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The effect of formulated goats' milk on calcium bioavailability in male growing rats

McKinnon, Hilary; Kruger, Marlena; Prosser, Colin; Lowry, Dianne

Date Published:





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January 15, 2010


PMID: 20355020


BACKGROUND: There are two main proteins in milk; whey and casein. Casein contains casein phosphopeptides (CPP), which are released on digestion of the milk. These may increase calcium solubility by binding calcium in the small intestine. Thus increasing casein in the diet may help to stimulate bioavailability of calcium and increase bone density. The present study tested this hypothesis in growing male rats fed diets containing three different concentrations of casein from goat milk. RESULTS: Rats fed the diet containing no casein had significantly lower calcium absorption when compared to rats fed the diets that contained 80% and 57% of goat milk protein as casein; however, no significant difference was observed between rats fed diets with 80% and 57% casein. The varying amounts of casein had no effect on mineral uptake or retention in the femur. Biomechanical testing and mineral analysis of the femurs showed no differences between diet groups. The mechanism to explain this lack of retention remains unclear. CONCLUSION: The diets containing 80% and 57% of goat milk protein as casein delivered increased calcium absorption compared to the diet containing no casein, suggesting a minimum level of casein is needed to optimize calcium absorption from goat milk.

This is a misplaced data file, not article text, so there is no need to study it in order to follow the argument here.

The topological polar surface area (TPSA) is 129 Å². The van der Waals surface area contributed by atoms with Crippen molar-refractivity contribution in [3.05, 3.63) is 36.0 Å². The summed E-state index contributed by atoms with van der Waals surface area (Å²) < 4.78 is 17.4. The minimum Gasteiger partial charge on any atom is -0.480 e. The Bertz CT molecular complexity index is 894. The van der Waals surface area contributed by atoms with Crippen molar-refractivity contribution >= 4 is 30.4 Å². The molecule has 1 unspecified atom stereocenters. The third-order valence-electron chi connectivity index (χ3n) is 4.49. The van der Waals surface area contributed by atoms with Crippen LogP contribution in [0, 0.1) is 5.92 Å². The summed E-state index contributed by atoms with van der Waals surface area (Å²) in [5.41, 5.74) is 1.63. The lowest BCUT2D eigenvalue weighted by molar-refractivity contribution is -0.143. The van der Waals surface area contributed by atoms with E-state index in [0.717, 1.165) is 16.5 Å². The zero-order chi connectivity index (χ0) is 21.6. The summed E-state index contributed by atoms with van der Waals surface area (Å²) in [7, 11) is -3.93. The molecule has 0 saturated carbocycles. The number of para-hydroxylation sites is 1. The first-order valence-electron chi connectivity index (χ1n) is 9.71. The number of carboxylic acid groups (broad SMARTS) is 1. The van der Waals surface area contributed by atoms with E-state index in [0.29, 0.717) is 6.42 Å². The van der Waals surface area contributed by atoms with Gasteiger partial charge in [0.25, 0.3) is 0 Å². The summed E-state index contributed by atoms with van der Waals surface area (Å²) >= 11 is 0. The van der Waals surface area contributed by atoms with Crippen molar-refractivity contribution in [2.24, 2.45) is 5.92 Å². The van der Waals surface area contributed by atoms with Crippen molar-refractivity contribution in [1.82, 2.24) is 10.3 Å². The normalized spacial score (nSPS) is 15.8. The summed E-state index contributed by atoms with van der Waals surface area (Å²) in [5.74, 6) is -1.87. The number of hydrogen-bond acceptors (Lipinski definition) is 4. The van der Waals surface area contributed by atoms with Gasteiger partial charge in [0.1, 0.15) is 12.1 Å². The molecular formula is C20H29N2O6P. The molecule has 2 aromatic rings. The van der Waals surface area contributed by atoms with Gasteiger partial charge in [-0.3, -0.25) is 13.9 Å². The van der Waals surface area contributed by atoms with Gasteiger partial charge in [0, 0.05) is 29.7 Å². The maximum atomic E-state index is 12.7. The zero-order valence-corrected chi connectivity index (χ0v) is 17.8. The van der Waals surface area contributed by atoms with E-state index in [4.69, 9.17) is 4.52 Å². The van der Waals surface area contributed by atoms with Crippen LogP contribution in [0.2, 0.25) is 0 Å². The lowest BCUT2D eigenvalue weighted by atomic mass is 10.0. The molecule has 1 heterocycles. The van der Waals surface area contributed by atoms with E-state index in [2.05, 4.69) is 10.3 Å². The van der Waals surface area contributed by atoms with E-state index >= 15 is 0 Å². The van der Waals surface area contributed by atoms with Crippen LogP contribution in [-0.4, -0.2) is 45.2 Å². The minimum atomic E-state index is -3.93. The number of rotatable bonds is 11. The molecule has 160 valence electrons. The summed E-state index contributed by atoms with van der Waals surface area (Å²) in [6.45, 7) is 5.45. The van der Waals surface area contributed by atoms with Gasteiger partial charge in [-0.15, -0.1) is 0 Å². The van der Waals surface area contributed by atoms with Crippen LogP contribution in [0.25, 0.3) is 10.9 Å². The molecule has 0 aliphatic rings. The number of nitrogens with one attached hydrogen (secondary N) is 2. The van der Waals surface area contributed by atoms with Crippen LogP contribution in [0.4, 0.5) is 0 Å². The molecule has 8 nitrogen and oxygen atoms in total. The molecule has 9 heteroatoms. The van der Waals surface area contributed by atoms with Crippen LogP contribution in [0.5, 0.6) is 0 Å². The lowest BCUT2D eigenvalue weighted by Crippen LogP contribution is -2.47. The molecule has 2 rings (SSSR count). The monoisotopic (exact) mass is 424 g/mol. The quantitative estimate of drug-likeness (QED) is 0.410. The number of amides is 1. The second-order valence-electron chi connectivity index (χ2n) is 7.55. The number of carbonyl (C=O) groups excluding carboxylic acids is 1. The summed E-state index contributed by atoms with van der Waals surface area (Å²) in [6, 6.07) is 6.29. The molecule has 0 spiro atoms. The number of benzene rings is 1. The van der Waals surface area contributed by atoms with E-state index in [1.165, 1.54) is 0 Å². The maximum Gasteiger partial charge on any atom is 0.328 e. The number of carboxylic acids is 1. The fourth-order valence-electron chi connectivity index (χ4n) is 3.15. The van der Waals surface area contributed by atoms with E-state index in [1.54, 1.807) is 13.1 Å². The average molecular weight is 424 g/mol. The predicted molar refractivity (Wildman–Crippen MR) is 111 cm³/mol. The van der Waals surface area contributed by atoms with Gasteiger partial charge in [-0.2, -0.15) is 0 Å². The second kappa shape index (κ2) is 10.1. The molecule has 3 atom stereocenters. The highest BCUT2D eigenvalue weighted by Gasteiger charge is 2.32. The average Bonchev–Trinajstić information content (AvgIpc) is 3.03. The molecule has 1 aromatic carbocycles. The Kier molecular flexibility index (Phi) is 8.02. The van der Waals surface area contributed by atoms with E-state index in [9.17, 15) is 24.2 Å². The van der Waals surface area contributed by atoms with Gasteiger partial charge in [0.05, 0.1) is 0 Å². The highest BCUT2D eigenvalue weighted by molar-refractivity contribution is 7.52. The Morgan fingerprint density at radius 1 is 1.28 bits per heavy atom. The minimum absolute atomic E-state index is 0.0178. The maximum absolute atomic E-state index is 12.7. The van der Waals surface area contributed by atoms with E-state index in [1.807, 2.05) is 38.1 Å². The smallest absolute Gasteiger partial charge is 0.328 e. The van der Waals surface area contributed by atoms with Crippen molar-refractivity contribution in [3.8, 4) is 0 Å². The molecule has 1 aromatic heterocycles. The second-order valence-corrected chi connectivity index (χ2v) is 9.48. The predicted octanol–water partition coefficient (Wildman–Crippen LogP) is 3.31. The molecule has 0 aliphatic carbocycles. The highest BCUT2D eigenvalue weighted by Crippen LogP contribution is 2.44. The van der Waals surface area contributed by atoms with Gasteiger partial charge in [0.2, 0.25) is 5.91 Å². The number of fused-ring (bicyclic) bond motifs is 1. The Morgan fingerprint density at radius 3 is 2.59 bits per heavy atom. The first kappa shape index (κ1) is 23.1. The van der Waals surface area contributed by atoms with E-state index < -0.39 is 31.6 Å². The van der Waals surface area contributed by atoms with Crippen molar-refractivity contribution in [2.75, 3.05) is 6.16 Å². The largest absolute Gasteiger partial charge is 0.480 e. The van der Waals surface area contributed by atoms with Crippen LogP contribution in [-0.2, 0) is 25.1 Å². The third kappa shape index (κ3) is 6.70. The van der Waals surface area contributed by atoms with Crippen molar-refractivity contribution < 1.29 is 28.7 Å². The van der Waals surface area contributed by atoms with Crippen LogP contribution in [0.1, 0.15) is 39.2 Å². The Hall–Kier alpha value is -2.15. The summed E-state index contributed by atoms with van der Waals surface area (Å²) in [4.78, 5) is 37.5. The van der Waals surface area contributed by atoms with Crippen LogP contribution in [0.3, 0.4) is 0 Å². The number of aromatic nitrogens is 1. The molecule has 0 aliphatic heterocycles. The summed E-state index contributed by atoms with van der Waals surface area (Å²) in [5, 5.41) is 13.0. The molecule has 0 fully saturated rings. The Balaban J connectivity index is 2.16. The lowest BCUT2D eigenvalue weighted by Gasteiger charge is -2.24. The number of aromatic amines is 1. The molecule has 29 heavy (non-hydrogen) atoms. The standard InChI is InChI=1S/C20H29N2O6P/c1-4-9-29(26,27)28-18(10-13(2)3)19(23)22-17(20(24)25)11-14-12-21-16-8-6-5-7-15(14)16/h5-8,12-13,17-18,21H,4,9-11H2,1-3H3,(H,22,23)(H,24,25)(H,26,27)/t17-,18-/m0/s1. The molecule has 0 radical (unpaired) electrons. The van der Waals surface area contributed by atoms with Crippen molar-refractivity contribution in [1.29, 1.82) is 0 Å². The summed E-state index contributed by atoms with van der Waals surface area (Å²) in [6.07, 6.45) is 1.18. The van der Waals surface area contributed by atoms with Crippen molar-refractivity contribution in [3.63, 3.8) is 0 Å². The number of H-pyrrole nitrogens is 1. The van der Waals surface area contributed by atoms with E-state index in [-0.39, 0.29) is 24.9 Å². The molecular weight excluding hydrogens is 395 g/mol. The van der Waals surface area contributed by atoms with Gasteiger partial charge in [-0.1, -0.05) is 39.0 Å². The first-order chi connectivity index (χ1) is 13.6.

Automatic Tags

Male; Body Composition; Calcium, Dietary; Rats; Bone and Bones; Bone Density; Dietary Proteins; Growth; Food, Formulated; Intestinal Absorption; Rats, Sprague-Dawley; Milk; Dose-Response Relationship, Drug; Biological Availability; Solubility; Goats; Caseins; Milk Proteins

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